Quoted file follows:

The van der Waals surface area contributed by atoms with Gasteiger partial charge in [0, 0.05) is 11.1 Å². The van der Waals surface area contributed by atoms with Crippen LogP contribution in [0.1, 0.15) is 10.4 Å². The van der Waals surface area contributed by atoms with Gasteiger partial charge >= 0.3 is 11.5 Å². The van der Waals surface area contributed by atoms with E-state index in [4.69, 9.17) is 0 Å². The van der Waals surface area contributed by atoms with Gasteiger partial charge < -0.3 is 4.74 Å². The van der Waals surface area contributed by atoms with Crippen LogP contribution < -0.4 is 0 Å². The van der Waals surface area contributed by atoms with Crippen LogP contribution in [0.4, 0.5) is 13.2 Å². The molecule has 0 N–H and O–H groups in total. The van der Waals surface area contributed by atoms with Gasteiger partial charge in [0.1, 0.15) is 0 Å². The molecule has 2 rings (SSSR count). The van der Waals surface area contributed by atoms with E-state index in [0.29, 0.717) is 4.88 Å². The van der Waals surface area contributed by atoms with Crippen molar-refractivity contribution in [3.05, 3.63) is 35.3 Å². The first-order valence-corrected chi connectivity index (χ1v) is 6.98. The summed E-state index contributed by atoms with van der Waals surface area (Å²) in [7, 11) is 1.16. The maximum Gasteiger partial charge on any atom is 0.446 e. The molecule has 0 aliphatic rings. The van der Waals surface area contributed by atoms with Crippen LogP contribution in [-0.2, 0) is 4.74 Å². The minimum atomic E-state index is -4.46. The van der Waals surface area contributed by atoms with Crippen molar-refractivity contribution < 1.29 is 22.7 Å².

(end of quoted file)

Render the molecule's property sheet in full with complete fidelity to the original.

The van der Waals surface area contributed by atoms with Gasteiger partial charge in [0, 0.05) is 11.1 Å². The van der Waals surface area contributed by atoms with Crippen LogP contribution in [0.1, 0.15) is 10.4 Å². The van der Waals surface area contributed by atoms with Gasteiger partial charge >= 0.3 is 11.5 Å². The van der Waals surface area contributed by atoms with E-state index in [4.69, 9.17) is 0 Å². The van der Waals surface area contributed by atoms with Gasteiger partial charge < -0.3 is 4.74 Å². The van der Waals surface area contributed by atoms with Crippen LogP contribution < -0.4 is 0 Å². The van der Waals surface area contributed by atoms with Crippen LogP contribution in [0.4, 0.5) is 13.2 Å². The molecule has 0 N–H and O–H groups in total. The van der Waals surface area contributed by atoms with Gasteiger partial charge in [0.1, 0.15) is 0 Å². The molecule has 2 rings (SSSR count). The van der Waals surface area contributed by atoms with E-state index in [0.29, 0.717) is 4.88 Å². The van der Waals surface area contributed by atoms with Crippen molar-refractivity contribution in [3.05, 3.63) is 35.3 Å². The first-order valence-corrected chi connectivity index (χ1v) is 6.98. The summed E-state index contributed by atoms with van der Waals surface area (Å²) in [7, 11) is 1.16. The maximum Gasteiger partial charge on any atom is 0.446 e. The molecule has 0 aliphatic rings. The van der Waals surface area contributed by atoms with Crippen LogP contribution in [-0.2, 0) is 4.74 Å². The minimum atomic E-state index is -4.46. The van der Waals surface area contributed by atoms with Crippen molar-refractivity contribution < 1.29 is 22.7 Å².